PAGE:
The Poor Get Poorer with ESG Investing

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Gonzalo Schwarz

Gonzalo Schwarz | President & CEO, Archbridge Institute

Magatte Wade

This op-ed originally appeared in Newsweek.

Climate activists are pursuing increasingly extreme measures to fight for environmental policy changes. In recent months, activists have vandalized works of art around the world, defaced public and private property, and disrupted Wimbledon.

These protests, sometimes called "eco-vandalism," have led many to believe climate activists are going too far. A less flashy but perhaps more troubling trend has been the embrace of environmental, social, and governance (ESG) standards, which claim to use investment strategy to address societal challenges but similarly go too far in harming the developing world.

For many policymakers, activists, and investors, inequality is exactly the type of social issue ESGs are meant to address. ESGs, however, foster greater inequality by making the rich richer and the poor poorer. While this may seem counterintuitive, it's not surprising when we look at data from around the world.

Take Sri Lanka—this developing nation scored very highly on the environmental components of ESG standards. But in 2022, the government faced a coup and massive protests due to food and fuel shortages spurred by a lack of development. By overemphasizing environmental factors and neglecting economic growth, ESG investing hurts the poorest members of their society. Protests in the Netherlands point in a similar direction, where farmers have seen their livelihoods threatened by new environmental policies.

The continent of Africa stands as a stark reminder of what we stand to lose by embracing erroneous ESG standards. As more African nations and people strive for a path to sustainable development and flourishing, international treaties and alliances threaten to rob them of their opportunity for growth. All developed nations have relied on cheap and abundant energy to achieve economic growth, but they are now threatening to close the door behind them and leave Africans in the cold. Climate activists argue that because Africa is at greater risk of climate-related events, it is in their best interest to forgo abundant energy sources. This ignores the fact that without propane, between 1-2 million women die each year from indoor air pollution caused by cooking with charcoal or biomass.

Africa has some of the highest levels of inequality and societal challenges, but it is also one of the most exciting and opportunity-laden regions in the world. Rather than addressing these challenges, ESG investing worsens inequality and creates a troublesome double standard by which some nations continue to prosper while withholding the benefits that come from cheap and safer fuel from the people who need them most.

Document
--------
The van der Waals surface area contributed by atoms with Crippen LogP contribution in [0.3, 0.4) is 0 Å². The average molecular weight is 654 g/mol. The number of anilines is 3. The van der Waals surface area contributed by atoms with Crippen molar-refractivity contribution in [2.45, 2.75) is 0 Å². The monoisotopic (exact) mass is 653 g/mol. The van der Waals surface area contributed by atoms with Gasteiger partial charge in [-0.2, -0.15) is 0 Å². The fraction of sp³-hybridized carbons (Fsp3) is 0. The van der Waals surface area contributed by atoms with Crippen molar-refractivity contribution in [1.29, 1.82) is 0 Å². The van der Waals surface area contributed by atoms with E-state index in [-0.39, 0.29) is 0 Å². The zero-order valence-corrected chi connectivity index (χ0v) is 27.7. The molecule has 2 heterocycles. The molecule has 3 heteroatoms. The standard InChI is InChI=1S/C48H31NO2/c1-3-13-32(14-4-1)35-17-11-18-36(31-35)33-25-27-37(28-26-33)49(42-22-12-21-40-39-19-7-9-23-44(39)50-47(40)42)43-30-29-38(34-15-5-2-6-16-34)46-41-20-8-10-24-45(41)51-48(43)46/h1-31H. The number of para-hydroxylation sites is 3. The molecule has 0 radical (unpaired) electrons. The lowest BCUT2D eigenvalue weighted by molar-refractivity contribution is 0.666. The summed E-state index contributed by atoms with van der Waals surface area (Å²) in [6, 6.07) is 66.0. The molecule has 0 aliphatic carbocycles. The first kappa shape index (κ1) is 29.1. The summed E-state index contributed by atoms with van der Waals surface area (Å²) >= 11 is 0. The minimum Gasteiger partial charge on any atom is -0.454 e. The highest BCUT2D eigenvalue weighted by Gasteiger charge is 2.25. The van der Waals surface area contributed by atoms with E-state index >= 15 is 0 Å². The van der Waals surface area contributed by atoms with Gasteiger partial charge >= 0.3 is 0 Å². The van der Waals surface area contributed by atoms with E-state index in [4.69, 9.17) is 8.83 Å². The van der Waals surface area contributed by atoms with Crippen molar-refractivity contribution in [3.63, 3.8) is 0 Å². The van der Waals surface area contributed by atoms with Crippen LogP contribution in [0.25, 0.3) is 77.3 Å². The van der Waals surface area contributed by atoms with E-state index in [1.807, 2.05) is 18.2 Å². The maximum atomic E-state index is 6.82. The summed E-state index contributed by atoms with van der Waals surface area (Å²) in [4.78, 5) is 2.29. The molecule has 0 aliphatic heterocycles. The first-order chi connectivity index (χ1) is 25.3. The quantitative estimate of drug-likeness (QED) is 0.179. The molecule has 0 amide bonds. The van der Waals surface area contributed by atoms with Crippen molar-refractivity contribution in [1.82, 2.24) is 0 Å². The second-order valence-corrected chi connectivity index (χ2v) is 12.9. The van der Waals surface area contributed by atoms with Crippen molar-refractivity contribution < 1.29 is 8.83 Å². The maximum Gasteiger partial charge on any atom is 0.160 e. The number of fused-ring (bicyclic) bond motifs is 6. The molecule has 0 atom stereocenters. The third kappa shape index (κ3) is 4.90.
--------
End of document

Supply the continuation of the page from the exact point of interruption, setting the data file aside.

We propose a new ESG investment strategy focused on equality of opportunity, shareholder value, and growth.

Entrepreneurship and business creation are the ultimate tides that lift all boats. Everywhere in the world, employment is the main way people can climb the income ladder. A dynamic economy fosters greater opportunity by providing more employment prospects, more goods and services to society, and diverse paths to flourishing. To support entrepreneurship and dynamism, we need to remove barriers to business creation and innovation. We need to help places like Africa access affordable energy to spur high levels of economic growth. Equality of opportunity leads to less international inequality and more social mobility.

When it comes to shareholder value, we don't want to engage in the wearing discussion that says companies must choose what to care about most: people or profit. We are more partial to the notion that businesses and entrepreneurs exist to fulfill market demands or find solutions to pressing problems. This imbues entrepreneurs and workers with a sense of meaning and purpose.

Companies that care about shareholder value are worried about the long-term value of the business, not just short-term profit. And when they are worried about the long-term value of the company, they focus on creating opportunities for their employees and providing goods and services that both improve their bottom line and serve others in society. Long-term shareholder value is aligned with the idea that businesses create value for themselves and for society.

Finally, and maybe most important, growth matters. As research and data clearly show, economic growth and economic development lead to less environmental degradation, less energy consumption, and better adaptation to climate change. Instead of strong-arming developing nations to get on board with the climate agenda, developed countries should help promote the type of growth that will eventually lead to less pollution and better environmental standards. Developed countries can do this by removing barriers to trade, reducing aid that destroys local markets and opportunities for work, and stopping foreign aid that contributes to corruption and bad governance by undemocratic regimes.

A new investment agenda that embraces equality of opportunity, shareholder value, and growth will lead to more international development, less inequality, more social mobility, and increased human flourishing. It will also lead to better environmental conditions, fewer societal problems, and improved governance.

ESG investing has gone too far. The time to change direction is now.